The Monster in the Box

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The Monster in the Box
RandomHouse Hutchinson 2009 RuthRednell TheMonsterintheBox.jpg
first edition (UK)
Author Ruth Rendell
Country United Kingdom
Language English
Series Inspector Wexford # 22
Genre Crime/Mystery novel
Publisher Hutchinson (UK)
Scribner (US)
Doubleday (Canada)
Publication date
2009
Media type Print (Hardback & Paperback)
Pages 279 pp
ISBN 978-0-091-93149-0
Preceded by Not in the Flesh
Followed by The Vault

The Monster in the Box is a novel by British crime-writer Ruth Rendell, published in 2009. The novel is the 22nd in the Inspector Wexford series.[1]

Plot summary[edit]

Wexford has long suspected Eric Targo of being a serial killer. Decades later, he finally admits this to DI Mike Burden, his longtime colleague and friend. In an apparently unrelated matter, DS Hannah Goldsmith and Burden's second wife Jenny both approach Wexford with concerns about Tamima, one of Jenny Burden's students.

As a young detective constable he investigated the murder of Elsie Carroll. Wexford suspects that while her husband purported to be at a whist club, he was actually with his mistress when his wife was killed. George Carroll was acquitted of his wife's murder on a technicality, but was still shunned by Kingsmarkham residents; Wexford believes him innocent. In the weeks of and following the investigation into Elsie Carroll's death, Targo, a scarf covering his prominent birthmark, walks his dog past the young Wexford's rooming house to taunt him, or so it appears to Wexford.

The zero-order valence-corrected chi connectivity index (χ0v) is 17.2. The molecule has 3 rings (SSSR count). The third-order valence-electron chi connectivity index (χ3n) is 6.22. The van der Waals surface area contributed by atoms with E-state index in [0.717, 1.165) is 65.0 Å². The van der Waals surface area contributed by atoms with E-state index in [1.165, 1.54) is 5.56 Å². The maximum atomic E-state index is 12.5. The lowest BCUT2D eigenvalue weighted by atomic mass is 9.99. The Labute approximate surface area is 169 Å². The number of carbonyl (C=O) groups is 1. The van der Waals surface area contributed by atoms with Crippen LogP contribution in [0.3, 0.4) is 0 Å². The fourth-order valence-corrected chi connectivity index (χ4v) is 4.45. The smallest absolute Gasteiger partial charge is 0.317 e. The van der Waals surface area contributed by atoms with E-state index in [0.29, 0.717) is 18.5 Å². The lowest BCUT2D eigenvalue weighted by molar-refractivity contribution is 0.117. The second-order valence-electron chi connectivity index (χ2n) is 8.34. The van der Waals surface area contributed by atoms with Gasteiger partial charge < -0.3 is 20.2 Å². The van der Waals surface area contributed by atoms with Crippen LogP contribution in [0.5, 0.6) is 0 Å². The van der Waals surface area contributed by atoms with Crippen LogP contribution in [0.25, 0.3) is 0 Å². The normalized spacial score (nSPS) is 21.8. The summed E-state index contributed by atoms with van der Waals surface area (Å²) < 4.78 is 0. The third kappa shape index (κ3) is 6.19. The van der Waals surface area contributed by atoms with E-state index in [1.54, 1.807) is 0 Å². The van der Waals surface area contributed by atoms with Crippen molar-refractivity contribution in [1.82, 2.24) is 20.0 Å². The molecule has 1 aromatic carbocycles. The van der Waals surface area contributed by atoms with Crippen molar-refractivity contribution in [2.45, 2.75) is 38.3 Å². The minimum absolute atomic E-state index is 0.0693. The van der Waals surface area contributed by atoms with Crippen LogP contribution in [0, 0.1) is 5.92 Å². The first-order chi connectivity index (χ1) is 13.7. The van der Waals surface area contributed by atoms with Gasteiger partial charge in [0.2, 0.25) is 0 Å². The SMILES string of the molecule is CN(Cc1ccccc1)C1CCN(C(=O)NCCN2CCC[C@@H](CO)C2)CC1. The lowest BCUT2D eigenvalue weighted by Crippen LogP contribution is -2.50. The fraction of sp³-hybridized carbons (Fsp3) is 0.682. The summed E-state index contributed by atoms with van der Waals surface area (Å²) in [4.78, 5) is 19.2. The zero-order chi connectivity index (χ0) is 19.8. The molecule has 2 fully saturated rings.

By the 1970s Targo has become a prosperous businessman, several times married and divorced, living in the north of England. Targo reappears in Kingsmarkam. Wexford suspects that Targo has murdered the autistic son of a Myringham widow who wishes her son dead so she can marry her longtime partner.

In the book's present Targo reappears again, still with his dogs, without the naevus, but with a private menagerie.

References[edit]

  1. ^ Flood, Alison (5 May 2009). "Rendell denies killing off Inspector Wexford". The Guardian. Retrieved 13 March 2010. 

External links[edit]